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World Champion Cyclist Kate Courtney In Workout Gear Runs For Charity

Here are her training tips for beginners.

World champion mountain bike cyclist Kate Courtney used her platform to raise awareness for the annual Wings For Life World Run charity in May. Courtney, 28, shared a video of herself running outside in shorts and a sling-sleeve shirt, her dog accompanying her on the run. "Thanks to the fabulous folks at @redbull 100% of your registration fee goes directly to support cutting edge spinal cord research. Register now and join me (and @ourfullmonte) in running for those who can't ❤️ So who's with us? 🙋🏻‍♀️," she captioned the post. Here's what Courtney's training schedule looks like, plus her best tips for cycling beginners.


Typical Training Schedule

Courtney rides every day and spends two to three hours in the gym. "My rides often involve a series of intervals and are done on the mountain or road bike while my double days usually involve slightly shorter rides," she told Outside Magazine. "I ride anywhere from 15-25 hours a week and spend roughly 3-6 hours in the gym. Outside of this, I spend training time doing yoga, stretching and focusing on recovery. You can only train as hard as you can recover!"


Always On the Move

Courtney stays active even on her rest days. "I do yoga, I do mobility work, I work with a PT and do a lot of recovery activities outside of training like foam rolling, ice baths and saunas," she told USA Cycling. "And number one – very good sleep! It's a challenge for me managing how much I do on rest days, because I have to do something during and I think my dog has been my secret weapon! I'll take him for a walk, I'll take him to the beach; I've done something, but it's quite relaxing."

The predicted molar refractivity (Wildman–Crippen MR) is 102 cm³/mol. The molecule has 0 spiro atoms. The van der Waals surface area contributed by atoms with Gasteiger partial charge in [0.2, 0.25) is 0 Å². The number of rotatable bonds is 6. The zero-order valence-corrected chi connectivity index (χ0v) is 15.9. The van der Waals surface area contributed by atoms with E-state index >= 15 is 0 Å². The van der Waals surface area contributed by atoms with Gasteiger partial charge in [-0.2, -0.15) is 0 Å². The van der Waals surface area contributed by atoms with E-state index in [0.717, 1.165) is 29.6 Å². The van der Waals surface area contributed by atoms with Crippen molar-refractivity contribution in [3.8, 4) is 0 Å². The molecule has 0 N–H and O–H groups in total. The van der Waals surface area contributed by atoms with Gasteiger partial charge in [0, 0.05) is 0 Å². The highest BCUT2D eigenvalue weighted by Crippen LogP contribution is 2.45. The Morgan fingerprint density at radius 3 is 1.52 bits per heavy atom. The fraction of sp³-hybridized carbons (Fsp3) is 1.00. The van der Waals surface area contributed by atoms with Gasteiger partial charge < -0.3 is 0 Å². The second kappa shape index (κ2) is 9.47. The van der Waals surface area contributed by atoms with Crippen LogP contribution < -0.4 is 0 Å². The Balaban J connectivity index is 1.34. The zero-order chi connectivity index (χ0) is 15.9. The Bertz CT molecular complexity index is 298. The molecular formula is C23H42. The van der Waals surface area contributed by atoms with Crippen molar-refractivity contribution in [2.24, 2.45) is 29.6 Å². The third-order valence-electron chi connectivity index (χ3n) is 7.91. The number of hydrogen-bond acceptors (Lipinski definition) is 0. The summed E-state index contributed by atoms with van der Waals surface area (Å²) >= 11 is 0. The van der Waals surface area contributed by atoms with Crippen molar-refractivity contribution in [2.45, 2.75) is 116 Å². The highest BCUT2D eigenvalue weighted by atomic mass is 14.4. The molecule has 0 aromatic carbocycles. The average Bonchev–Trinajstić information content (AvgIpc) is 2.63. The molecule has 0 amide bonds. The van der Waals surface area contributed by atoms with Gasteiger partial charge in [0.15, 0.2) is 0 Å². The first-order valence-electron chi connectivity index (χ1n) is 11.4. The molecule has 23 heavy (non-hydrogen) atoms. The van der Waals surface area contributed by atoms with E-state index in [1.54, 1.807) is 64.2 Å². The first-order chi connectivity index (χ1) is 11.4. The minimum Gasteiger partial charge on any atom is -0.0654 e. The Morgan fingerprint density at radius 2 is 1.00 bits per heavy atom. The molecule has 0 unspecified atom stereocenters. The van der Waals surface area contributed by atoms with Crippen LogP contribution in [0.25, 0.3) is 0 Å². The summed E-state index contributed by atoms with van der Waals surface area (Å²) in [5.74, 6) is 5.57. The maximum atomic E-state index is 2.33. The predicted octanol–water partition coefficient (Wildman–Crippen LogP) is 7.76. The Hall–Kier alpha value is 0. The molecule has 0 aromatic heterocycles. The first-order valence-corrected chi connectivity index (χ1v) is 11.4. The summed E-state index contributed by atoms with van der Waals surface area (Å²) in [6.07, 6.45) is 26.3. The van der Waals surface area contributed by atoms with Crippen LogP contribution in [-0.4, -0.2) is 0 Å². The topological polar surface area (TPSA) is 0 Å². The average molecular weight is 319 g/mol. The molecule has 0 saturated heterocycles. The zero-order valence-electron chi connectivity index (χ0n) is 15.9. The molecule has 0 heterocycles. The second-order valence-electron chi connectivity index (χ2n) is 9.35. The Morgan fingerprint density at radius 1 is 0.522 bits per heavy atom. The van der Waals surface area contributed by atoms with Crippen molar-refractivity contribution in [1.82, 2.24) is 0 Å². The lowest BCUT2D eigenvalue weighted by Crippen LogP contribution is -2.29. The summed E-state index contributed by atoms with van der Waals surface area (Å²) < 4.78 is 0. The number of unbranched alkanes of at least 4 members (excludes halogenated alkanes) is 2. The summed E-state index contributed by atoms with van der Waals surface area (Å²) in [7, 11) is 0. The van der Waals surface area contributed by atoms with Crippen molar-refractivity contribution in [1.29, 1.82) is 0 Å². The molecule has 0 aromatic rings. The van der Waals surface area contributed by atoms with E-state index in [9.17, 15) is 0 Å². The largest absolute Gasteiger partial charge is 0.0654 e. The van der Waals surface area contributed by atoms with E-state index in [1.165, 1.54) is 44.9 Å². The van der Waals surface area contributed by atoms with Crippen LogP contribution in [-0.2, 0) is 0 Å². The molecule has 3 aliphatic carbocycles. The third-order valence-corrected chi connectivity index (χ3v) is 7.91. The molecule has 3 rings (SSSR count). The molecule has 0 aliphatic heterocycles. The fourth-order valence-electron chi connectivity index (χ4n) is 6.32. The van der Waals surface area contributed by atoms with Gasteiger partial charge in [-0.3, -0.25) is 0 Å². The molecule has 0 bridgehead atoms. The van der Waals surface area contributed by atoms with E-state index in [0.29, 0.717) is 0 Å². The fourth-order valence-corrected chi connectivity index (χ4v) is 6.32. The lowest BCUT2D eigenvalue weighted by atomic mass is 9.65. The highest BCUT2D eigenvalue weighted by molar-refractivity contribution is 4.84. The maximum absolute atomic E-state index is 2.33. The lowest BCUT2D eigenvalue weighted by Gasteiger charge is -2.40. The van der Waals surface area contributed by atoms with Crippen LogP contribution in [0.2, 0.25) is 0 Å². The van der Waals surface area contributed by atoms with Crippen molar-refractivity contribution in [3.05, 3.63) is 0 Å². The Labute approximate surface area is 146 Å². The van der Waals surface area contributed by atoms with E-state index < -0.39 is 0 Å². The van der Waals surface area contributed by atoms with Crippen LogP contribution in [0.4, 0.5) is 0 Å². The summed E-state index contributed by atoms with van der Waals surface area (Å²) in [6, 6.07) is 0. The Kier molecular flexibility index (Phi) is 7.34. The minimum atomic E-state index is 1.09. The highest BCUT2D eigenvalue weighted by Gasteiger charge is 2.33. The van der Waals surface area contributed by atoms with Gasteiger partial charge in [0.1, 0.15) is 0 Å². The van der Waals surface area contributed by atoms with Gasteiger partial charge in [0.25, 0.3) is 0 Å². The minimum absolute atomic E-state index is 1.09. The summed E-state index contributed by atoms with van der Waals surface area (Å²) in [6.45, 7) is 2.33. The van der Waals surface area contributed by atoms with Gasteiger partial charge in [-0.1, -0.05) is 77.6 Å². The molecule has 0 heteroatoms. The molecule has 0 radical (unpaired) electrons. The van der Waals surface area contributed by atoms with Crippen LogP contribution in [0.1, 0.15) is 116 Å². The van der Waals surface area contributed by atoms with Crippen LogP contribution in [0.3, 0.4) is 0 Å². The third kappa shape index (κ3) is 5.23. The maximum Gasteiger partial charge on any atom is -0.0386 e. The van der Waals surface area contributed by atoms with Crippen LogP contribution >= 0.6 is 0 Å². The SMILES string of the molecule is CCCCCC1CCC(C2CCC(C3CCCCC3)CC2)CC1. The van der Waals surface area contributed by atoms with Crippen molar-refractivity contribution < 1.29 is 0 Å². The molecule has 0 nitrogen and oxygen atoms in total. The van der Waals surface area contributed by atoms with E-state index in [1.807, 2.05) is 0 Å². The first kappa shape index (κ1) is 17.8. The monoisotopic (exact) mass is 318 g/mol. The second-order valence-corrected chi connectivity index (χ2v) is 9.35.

Dealing With Nerves


Courtney still gets nervous before a race. "I think everyone does and I think nerves are a sign you really care about something," she told USA Cycling. "For me, I think preparation is the antidote to those challenging situations, because at the end of the day you can only control what you can control. If you manage those things, hopefully the outcome takes care of itself and if it doesn't, hopefully you'll have more opportunities in the future."


Advice For Beginners

Courtney's advice for beginners is to practice, and work on functional core. "For those just starting out, my biggest advice is to just spend more time on the bike and to identify specific skills you'd like to the work on during your time out on the trail," she told Outside Magazine. "While you can get increasingly specific with intervals, time in the gym, etc. – the most valuable thing you can do as a beginner or intermediate rider looking to improve is to put in more hours on the bike… A lot of the work that I do in the gym and for recovery are for injury prevention and to help me stay strong and healthy while pushing my body over a long period of time."


Sports Psychologist

Courtney is a strong proponent for mental health support. "I work with a sports psychologist and I have for the past five years," she told USA Cycling. "I personally think that the mental game is a huge part of success, but it's also a huge part of just being a healthy, happy person in the long run. I think that dealing with situations and emotions requires certain skills and perspectives that need to be developed and for me that's done through sports psychology, plus reading, journalling and all of those kinds of things where I give myself space and time."

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